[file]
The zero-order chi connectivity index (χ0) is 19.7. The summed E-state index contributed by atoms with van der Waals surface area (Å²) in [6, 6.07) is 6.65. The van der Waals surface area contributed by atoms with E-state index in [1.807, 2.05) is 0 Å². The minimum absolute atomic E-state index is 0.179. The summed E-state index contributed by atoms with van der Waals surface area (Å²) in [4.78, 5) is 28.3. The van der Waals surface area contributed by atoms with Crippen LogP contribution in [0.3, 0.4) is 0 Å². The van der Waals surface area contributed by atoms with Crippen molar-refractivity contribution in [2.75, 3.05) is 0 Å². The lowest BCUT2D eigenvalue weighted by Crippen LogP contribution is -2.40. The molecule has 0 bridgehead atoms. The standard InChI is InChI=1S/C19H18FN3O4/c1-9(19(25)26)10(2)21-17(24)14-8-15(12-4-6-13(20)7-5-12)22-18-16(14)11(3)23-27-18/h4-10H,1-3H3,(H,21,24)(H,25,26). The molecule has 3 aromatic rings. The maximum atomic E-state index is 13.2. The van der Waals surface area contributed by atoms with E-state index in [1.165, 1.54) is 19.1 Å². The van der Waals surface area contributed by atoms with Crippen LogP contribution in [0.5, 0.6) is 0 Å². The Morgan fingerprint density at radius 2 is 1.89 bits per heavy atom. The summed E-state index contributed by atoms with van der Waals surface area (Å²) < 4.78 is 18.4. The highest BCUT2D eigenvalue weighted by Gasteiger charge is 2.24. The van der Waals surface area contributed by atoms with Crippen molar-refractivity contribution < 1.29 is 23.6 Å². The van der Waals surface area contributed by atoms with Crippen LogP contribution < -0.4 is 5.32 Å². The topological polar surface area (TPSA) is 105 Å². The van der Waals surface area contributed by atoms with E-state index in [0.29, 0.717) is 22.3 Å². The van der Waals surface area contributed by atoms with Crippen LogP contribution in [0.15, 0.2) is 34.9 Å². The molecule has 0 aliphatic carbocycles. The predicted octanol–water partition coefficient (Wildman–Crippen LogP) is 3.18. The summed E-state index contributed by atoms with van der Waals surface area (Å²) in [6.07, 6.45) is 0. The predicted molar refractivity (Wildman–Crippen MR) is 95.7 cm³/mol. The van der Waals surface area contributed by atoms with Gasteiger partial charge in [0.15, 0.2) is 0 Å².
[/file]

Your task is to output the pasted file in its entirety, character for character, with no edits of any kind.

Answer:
The zero-order chi connectivity index (χ0) is 19.7. The summed E-state index contributed by atoms with van der Waals surface area (Å²) in [6, 6.07) is 6.65. The van der Waals surface area contributed by atoms with E-state index in [1.807, 2.05) is 0 Å². The minimum absolute atomic E-state index is 0.179. The summed E-state index contributed by atoms with van der Waals surface area (Å²) in [4.78, 5) is 28.3. The van der Waals surface area contributed by atoms with Crippen LogP contribution in [0.3, 0.4) is 0 Å². The van der Waals surface area contributed by atoms with Crippen molar-refractivity contribution in [2.75, 3.05) is 0 Å². The lowest BCUT2D eigenvalue weighted by Crippen LogP contribution is -2.40. The molecule has 0 bridgehead atoms. The standard InChI is InChI=1S/C19H18FN3O4/c1-9(19(25)26)10(2)21-17(24)14-8-15(12-4-6-13(20)7-5-12)22-18-16(14)11(3)23-27-18/h4-10H,1-3H3,(H,21,24)(H,25,26). The molecule has 3 aromatic rings. The maximum atomic E-state index is 13.2. The van der Waals surface area contributed by atoms with E-state index in [1.165, 1.54) is 19.1 Å². The van der Waals surface area contributed by atoms with Crippen LogP contribution in [0.5, 0.6) is 0 Å². The Morgan fingerprint density at radius 2 is 1.89 bits per heavy atom. The summed E-state index contributed by atoms with van der Waals surface area (Å²) < 4.78 is 18.4. The highest BCUT2D eigenvalue weighted by Gasteiger charge is 2.24. The van der Waals surface area contributed by atoms with Crippen molar-refractivity contribution < 1.29 is 23.6 Å². The van der Waals surface area contributed by atoms with Crippen LogP contribution < -0.4 is 5.32 Å². The topological polar surface area (TPSA) is 105 Å². The van der Waals surface area contributed by atoms with E-state index in [0.29, 0.717) is 22.3 Å². The van der Waals surface area contributed by atoms with Crippen LogP contribution in [0.15, 0.2) is 34.9 Å². The molecule has 0 aliphatic carbocycles. The predicted octanol–water partition coefficient (Wildman–Crippen LogP) is 3.18. The summed E-state index contributed by atoms with van der Waals surface area (Å²) in [6.07, 6.45) is 0. The predicted molar refractivity (Wildman–Crippen MR) is 95.7 cm³/mol. The van der Waals surface area contributed by atoms with Gasteiger partial charge in [0.15, 0.2) is 0 Å².